White men can be judges

2013-04-10 00:00

CHIEF Justice Mogoeng Mogoeng insisted yesterday that it was “not all about merit” when it came to appointing judges and that transformation was equally important.

“Merit does count, but it is not all about merit, transformation is just as important,” he told a press conference.

Mogoeng was speaking after a day of Judicial Service Commission (JSC) interviews which saw South Gauteng High Court Judges Nigel Willis and Halima Saldulker recommended for appointment to the Supreme Court of Appeal.

The press conference followed a leak to sister newspaper, City Press, of a JSC discussion document by commissioner Advocate Izak Smuts SC, in which he urged the commission to “come clean” about whether white candidates still had a chance to be appointed to the Bench.

The issue was discussed at Monday’s meeting of the JSC, where several commissioners pointed out that white male candidates were in fact being appointed.

In his reaction, Mogoeng told reporters that “appropriately qualified persons, men and women of all races, who are fit and proper, are encouraged to accept nomination for appointment as judicial officers”.

He also said white men were regularly recommended for appointment and added that the JSC had never pursued a “so-called covert political agenda”, as implied in Smuts’s document.

In reply to a question from the media, Mogoeng said he did not understand constant concerns about political interference in the appointment of judges. “I dare say, there are very few constitutional democracies that have gone out of their way to have bodies that recommend judges for appointment constituted in the way the South African body is.

“Go to America, go to Germany, go to Russia, go to the UK, it is a politician’s work, so the question of political influence does not even feature,” said Mogoeng.

The announcement means that the JSC has again passed over Judge Clive Plaskett for appointment to the Supreme Court of Appeal.

Despite being interviewed by the JSC last year, Plaskett faced a tough interview on transformation and judicial appointment, which lasted for an hour and 40 minutes.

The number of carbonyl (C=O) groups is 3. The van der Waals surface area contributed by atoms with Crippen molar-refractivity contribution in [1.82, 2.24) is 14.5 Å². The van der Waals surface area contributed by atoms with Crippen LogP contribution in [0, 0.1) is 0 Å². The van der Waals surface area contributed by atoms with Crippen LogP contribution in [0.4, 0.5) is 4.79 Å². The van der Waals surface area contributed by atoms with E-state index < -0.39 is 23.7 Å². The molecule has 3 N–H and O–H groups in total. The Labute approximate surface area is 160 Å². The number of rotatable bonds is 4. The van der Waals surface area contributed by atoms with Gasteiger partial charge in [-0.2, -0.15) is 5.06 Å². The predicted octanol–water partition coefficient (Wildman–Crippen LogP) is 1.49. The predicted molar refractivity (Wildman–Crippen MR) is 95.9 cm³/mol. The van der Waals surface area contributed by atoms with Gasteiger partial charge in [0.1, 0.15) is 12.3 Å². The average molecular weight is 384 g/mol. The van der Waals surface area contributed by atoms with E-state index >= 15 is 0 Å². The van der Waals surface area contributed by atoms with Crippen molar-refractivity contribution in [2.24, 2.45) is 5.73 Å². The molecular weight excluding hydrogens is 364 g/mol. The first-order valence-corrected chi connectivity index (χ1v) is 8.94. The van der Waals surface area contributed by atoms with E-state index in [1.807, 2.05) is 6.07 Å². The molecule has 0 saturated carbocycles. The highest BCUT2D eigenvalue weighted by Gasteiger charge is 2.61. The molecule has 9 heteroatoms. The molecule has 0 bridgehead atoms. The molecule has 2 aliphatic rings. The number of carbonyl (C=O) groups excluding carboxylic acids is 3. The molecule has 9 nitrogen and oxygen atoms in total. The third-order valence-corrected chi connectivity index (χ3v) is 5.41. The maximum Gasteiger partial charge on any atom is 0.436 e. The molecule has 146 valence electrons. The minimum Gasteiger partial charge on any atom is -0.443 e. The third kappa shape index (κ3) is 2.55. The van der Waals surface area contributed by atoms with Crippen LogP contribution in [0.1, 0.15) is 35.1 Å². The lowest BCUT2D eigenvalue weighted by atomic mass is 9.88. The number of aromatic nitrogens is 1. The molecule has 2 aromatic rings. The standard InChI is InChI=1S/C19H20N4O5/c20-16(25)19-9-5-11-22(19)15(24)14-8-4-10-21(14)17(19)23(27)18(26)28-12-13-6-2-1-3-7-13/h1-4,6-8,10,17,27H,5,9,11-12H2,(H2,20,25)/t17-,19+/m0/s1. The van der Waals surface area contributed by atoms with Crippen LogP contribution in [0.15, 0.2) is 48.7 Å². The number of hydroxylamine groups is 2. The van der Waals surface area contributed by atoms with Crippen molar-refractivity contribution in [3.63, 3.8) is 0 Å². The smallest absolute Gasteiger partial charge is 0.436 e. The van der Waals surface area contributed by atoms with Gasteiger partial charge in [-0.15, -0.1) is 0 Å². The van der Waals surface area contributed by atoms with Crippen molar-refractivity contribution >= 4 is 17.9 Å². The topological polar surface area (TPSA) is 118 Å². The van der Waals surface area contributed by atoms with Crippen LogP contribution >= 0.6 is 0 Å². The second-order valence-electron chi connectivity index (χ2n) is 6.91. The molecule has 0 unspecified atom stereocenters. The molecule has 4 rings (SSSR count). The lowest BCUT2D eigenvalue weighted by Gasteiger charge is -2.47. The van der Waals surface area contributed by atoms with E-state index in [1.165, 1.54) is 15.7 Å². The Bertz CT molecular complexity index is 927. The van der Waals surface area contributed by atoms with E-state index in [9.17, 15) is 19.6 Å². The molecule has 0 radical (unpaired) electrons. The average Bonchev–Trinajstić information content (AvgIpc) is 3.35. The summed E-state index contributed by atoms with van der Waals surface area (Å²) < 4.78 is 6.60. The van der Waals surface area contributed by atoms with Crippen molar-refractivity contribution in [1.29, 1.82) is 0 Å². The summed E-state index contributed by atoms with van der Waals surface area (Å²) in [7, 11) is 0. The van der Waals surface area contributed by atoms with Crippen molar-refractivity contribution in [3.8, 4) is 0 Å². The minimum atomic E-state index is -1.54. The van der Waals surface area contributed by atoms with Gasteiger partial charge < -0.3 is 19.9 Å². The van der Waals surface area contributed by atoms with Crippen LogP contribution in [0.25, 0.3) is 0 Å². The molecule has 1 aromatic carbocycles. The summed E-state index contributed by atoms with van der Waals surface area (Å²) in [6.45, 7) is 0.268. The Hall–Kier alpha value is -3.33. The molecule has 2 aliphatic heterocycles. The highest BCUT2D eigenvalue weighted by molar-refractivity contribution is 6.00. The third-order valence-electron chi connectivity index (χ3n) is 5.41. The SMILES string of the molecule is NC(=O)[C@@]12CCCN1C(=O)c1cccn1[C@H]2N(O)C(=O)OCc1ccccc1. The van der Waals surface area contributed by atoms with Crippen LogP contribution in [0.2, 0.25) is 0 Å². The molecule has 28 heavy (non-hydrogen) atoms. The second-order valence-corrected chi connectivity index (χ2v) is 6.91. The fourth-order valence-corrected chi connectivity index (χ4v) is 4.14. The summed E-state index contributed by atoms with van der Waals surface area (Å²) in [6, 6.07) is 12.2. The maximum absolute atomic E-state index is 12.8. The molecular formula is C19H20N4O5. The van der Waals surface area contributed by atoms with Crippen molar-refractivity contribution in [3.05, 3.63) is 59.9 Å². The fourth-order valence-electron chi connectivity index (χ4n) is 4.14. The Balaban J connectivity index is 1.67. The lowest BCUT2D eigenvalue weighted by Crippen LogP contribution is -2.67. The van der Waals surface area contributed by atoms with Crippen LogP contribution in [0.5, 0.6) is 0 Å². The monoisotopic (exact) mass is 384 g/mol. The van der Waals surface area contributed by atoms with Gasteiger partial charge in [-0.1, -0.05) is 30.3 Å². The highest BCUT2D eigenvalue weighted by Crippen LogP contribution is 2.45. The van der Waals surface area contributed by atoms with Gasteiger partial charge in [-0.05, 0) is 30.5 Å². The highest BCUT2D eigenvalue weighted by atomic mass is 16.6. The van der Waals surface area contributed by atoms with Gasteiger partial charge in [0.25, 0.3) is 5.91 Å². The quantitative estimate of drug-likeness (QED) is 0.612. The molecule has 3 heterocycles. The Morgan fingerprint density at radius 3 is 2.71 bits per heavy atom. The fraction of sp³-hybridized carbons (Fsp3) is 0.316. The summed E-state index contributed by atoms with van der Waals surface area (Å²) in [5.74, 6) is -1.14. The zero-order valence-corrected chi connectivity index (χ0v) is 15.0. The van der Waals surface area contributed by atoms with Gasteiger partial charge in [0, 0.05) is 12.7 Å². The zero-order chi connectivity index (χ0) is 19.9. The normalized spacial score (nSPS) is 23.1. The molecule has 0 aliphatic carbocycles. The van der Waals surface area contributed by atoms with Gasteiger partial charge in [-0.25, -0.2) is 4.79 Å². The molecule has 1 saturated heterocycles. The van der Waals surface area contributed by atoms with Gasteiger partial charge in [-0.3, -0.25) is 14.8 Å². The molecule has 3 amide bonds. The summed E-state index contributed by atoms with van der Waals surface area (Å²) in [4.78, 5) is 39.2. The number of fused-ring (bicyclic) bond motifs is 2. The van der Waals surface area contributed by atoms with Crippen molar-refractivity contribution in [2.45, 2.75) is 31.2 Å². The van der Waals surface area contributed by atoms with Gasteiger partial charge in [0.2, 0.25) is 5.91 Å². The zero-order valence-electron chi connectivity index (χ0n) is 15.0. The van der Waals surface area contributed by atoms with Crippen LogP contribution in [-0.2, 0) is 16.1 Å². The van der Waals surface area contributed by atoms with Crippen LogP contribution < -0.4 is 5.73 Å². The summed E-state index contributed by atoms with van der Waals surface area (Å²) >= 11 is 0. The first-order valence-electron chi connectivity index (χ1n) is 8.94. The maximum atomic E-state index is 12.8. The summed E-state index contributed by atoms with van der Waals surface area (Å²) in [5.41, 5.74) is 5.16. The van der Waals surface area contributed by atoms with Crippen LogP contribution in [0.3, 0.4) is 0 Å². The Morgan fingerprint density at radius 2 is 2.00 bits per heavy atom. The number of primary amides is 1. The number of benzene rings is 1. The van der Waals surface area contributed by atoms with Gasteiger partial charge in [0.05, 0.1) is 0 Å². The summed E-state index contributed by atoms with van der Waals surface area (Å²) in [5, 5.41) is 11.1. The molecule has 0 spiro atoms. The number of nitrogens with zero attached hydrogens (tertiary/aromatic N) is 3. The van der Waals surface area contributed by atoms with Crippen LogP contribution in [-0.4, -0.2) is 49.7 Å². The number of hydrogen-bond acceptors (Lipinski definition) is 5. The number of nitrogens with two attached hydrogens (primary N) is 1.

Plaskett was grilled by commissioners Fatima Kota (deputy minister of Home Affairs), Advocate Dumisa Ntsebeza SC and Correctional Services deputy minister Ngoako Ramathlodi. Among the issues canvassed was the Supreme Court of Appeal judgment, which declared the JSC’s decision to leave open vacancies on the bench of the Western Cape High Court “irrational” — when four white, male senior counsel were available.

In contrast, judges Nigel Willis and Halima Saldulker were both interviewed for less than an hour and were not asked as many tough questions.

Supreme Court of Appeal president Lex Mpati put statements to Saldulker about her performance as an acting judge in the SCA. “The comment that was made was that you don’t make the contribution that is expected of you during hearings and your judgments have to be worked on during hearings of the panel,” said Mpati.

Saldulker responded that “all candidates must be given a chance to grow and develop, it’s all part of the transformation process”.

Mpati also quoted General Council of the Bar comment that Saldulker had a “paucity of judgments”.

Willis also had an easier than expected time in his interview. A judgment written by Willis in which he criticised a decision of the Constitutional Court — which overturned one of his rulings — did not attract as much flak as expected from the JSC.

Willis explained that he was “very annoyed” at the way he was treated.

“To say of another judge he ‘ignored’ the provisions of [legislation] is highly offensive,” said Willis.

The JSC also conducted interviews for a position in the electoral court, but did not recommend anybody for appointment.

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